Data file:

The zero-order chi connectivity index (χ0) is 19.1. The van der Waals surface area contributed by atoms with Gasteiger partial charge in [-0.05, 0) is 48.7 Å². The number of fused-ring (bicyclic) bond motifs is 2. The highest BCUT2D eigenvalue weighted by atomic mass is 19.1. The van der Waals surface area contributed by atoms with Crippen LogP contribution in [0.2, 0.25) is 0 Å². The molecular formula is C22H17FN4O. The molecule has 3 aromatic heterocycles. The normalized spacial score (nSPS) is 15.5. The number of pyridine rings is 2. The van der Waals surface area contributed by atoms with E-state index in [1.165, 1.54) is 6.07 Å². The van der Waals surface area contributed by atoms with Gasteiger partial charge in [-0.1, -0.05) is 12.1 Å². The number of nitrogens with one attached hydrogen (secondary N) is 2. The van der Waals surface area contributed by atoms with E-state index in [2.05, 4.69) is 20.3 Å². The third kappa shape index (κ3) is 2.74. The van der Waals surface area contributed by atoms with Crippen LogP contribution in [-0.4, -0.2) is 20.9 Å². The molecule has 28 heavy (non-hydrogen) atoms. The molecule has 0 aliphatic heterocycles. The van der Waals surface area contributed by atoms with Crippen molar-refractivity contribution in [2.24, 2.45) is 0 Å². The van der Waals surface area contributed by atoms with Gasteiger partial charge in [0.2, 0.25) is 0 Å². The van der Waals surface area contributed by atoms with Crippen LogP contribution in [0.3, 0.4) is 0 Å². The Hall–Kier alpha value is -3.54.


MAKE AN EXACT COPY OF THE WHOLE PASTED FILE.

The zero-order chi connectivity index (χ0) is 19.1. The van der Waals surface area contributed by atoms with Gasteiger partial charge in [-0.05, 0) is 48.7 Å². The number of fused-ring (bicyclic) bond motifs is 2. The highest BCUT2D eigenvalue weighted by atomic mass is 19.1. The van der Waals surface area contributed by atoms with Crippen LogP contribution in [0.2, 0.25) is 0 Å². The molecular formula is C22H17FN4O. The molecule has 3 aromatic heterocycles. The normalized spacial score (nSPS) is 15.5. The number of pyridine rings is 2. The van der Waals surface area contributed by atoms with E-state index in [1.165, 1.54) is 6.07 Å². The van der Waals surface area contributed by atoms with Gasteiger partial charge in [-0.1, -0.05) is 12.1 Å². The number of nitrogens with one attached hydrogen (secondary N) is 2. The van der Waals surface area contributed by atoms with E-state index in [2.05, 4.69) is 20.3 Å². The third kappa shape index (κ3) is 2.74. The van der Waals surface area contributed by atoms with Crippen LogP contribution in [-0.4, -0.2) is 20.9 Å². The molecule has 28 heavy (non-hydrogen) atoms. The molecule has 0 aliphatic heterocycles. The van der Waals surface area contributed by atoms with Crippen molar-refractivity contribution in [2.24, 2.45) is 0 Å². The van der Waals surface area contributed by atoms with Gasteiger partial charge in [0.2, 0.25) is 0 Å². The van der Waals surface area contributed by atoms with Crippen LogP contribution in [0.3, 0.4) is 0 Å². The Hall–Kier alpha value is -3.54.